The Timothy J. Piazza Center for Fraternity and Sorority Research and Reform and the National Panhellenic Conference (NPC) today announced the launch of two companion research studies that will evaluate cultural competency and diversity, equity and inclusion within NPC-affiliated sorority chapters.
The two studies will measure the level of cultural competency among sorority women at both minority-serving institutions and at predominately white institutions. Researchers will also identify best practices for strengthening competency and enhancing inclusion within sorority chapters and communities.
“This wonderful partnership is evidence of the fundamental purpose that compelled us to create the Piazza Center,” said Damon Sims, vice president for Student Affairs at Penn State. “Combining research and practice to better understand how best to achieve successful, safe and sustainable experiences in these organizations is critically important to our University and many others, too.”
The pair of studies reflect shared commitment from the Piazza Center and NPC to foster more inclusive sorority communities. Piazza Center researchers will partner with Georgianna Martin, associate professor in the Mary Frances Early College of Education at the University of Georgia. Officials at the National Panhellenic Conference will facilitate engagement with participating sorority chapters.
“The sorority community is increasingly diverse, and we know that individual chapters on specific campuses have excelled not only in enhancing the diversity of their membership, but in fostering greater cultural competency and awareness,” said Stevan Veldkamp, director of the Piazza Center and special assistant to the vice president for Student Affairs at Penn State. “We want to understand what about those chapters created an environment that led to a more inclusive chapter climate and that could provide key learnings for other chapters on campuses nationwide.”
The studies will build an understanding of how groups influence, affect, and create cultural competency as well as a commitment to diversity, equity, and inclusion among members, alumnae, councils and campuses through focus groups and interviews of current student members, staff and administrators at campuses and headquarters. The studies will also look at chapter websites, social media and other archival material.
“As our member organizations continue to expand their programming and establish new protocols and practices with a focus on diversity, equity, and inclusion, we identified the need for further research and to identify best practices that will equip our community to drive change and foster greater cultural understanding within the NPC community,” said Dani Weatherford, chief executive officer of the National Panhellenic Conference. “We are pleased to have found a partner in the Piazza Center to lead this research.”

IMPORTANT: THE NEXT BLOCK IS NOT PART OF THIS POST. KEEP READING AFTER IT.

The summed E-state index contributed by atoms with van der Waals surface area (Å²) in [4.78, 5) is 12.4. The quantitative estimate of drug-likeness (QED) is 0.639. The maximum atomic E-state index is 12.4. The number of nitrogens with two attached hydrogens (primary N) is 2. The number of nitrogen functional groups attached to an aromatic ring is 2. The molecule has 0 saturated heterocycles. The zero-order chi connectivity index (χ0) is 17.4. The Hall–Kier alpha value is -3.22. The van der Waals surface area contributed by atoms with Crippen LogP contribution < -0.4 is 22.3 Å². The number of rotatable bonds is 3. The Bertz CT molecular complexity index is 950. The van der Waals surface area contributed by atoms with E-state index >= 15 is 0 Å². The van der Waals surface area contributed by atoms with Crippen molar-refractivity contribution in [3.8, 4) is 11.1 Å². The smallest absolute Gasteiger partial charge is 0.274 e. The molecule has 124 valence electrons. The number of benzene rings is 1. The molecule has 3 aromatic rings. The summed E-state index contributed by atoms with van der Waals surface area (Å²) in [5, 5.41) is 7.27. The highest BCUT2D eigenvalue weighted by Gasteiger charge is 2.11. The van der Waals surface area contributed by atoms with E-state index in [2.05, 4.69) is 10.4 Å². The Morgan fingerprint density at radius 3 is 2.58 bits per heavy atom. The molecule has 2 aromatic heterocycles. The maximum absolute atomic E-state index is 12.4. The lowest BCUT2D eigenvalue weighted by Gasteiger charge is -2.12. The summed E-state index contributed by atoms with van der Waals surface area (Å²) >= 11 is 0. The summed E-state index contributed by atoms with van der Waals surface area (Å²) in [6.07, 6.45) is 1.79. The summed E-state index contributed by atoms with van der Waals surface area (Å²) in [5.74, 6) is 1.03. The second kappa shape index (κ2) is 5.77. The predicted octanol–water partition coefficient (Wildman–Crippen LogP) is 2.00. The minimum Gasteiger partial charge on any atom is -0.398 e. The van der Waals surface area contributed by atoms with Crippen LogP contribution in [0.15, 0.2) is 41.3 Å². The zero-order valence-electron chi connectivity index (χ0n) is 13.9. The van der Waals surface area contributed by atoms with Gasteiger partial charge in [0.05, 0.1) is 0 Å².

“From chapter advisers to program development staff and volunteers within inter/national organizations, we will be looking to this research to help evaluate existing initiatives and develop new ones,” added Weatherford.
In the past six months, NPC has announced the formation of an Access and Equity Advisory Committee and launched an initiative designed to address financial barriers to membership, with both efforts aimed at creating more inclusive sorority communities. NPC is one of the largest organizations advocating for women, and the umbrella group for 26 national and international sororities. NPC sororities are located on more than 670 campuses with more than 375,000 undergraduate members in more than 3,350 chapters. Alumnae are represented in nearly 3,500 associations throughout the world. The NPC Foundation, a companion to NPC, invests in educational initiatives and training – including supporting the work of the Piazza Center.
Penn State launched the Piazza Center in January 2019, in an effort to become the nation’s principal home for identifying sound professional practice in fraternity and sorority advising. The center produces actionable data to give practitioners the evidence needed to enact significant change on their campuses and within their organizations. Since its inception, the Piazza Center has worked to empower higher education to make the fraternity and sorority experience safer and more meaningful based on comprehensive research.
Minority-serving institutions (MSIs), which include historically black colleges and universities (HBCUs), Hispanic-serving institutions (HSIs), and tribal colleges and universities (TCUs) serve at least one-third of all African American, Hispanic, and American Indian students enrolled in higher education in the United States today according to The Alliance for Equity in Higher Education “New Directions for Community Colleges.” Predominantly white institution (PWI), as defined in “Encyclopedia of African American Education,” is the term used to describe institutions of higher learning in which white people account for 50% or greater of the student enrollment.